Minaker River park lies on a scenic bend in a river near Mile 200 of the Alaska Highway. The former forestry camp is dotted with aspen and spruce, and is a popular camping destination during the summer months. Deer, moose and elk are known to migrate through the area. It’s also a First Nations burial ground.
The Prophet River First Nation, a Dane-zaa community around an hour south of Fort Nelson, is seeking to add parcels in or around the regional park to its reserve lands, Peace River Regional District (PRRD) officials say.
According to a report presented at the Nov. 24 PRRD board meeting, Prophet River has entered negotiations with the province on adding reserve lands. A land transfer could affect Minaker Park, though regional district staff are still unclear which parcels are being considered.
The regional district has leased the land from the provincial forests ministry through 2022. The burial grounds are located to the north of the park’s main access road, and “extreme caution is used to not disturb the site,” the regional district states in its report.
“This burial ground has cultural importance to First Nations groups and may contribute to the special interest in this property,” the report continues.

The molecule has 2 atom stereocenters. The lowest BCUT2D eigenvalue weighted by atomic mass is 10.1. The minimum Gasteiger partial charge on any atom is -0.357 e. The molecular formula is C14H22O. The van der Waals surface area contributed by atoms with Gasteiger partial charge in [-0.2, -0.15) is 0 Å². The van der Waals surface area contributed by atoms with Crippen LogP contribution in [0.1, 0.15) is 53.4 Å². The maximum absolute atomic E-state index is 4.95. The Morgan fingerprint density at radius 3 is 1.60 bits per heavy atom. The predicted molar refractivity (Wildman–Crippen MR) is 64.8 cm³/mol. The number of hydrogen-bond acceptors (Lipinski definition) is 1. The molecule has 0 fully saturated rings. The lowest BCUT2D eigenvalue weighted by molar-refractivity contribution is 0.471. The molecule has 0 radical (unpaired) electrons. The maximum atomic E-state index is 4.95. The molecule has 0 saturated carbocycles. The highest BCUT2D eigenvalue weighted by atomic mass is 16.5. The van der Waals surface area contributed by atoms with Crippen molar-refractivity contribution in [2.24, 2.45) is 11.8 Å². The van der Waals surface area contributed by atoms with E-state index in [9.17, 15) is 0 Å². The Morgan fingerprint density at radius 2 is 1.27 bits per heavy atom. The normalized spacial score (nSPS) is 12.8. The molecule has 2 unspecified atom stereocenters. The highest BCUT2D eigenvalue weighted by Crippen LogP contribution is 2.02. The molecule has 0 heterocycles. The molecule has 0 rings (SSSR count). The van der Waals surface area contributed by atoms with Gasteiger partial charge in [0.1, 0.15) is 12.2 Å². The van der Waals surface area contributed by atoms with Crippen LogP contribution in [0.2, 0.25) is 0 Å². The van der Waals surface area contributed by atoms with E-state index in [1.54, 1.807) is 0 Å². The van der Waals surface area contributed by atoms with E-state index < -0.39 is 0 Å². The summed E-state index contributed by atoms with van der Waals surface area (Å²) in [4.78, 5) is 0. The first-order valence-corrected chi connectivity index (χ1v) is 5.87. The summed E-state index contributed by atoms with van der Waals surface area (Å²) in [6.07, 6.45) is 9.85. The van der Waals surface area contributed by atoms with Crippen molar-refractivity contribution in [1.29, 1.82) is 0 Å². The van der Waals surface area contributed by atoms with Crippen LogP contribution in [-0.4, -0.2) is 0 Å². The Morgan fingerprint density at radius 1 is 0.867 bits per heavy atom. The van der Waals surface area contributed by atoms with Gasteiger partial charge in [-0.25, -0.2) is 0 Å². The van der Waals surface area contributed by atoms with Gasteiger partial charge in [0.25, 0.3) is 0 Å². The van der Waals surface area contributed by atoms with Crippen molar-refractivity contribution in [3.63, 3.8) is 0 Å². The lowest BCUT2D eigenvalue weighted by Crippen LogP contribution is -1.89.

“The long‐term plan that the province has discussed with Prophet River FN would be for the province to sell the property to Prophet River FN, who then would transfer it over to the Federal Government to be included as a reserve land.”
The potential transfer raises a number of questions for the region’s parks department.
For one, it’s not clear whether Prophet River is interested in land that would cut off public access, or whether the region might receive additional parkland if Minaker is transferred. The regional district plans to meet with Prophet River some time in the new year. PRRD staff say the current reserve land process is unrelated to Site C land transfers.
Calls to the nation were not returned by press time.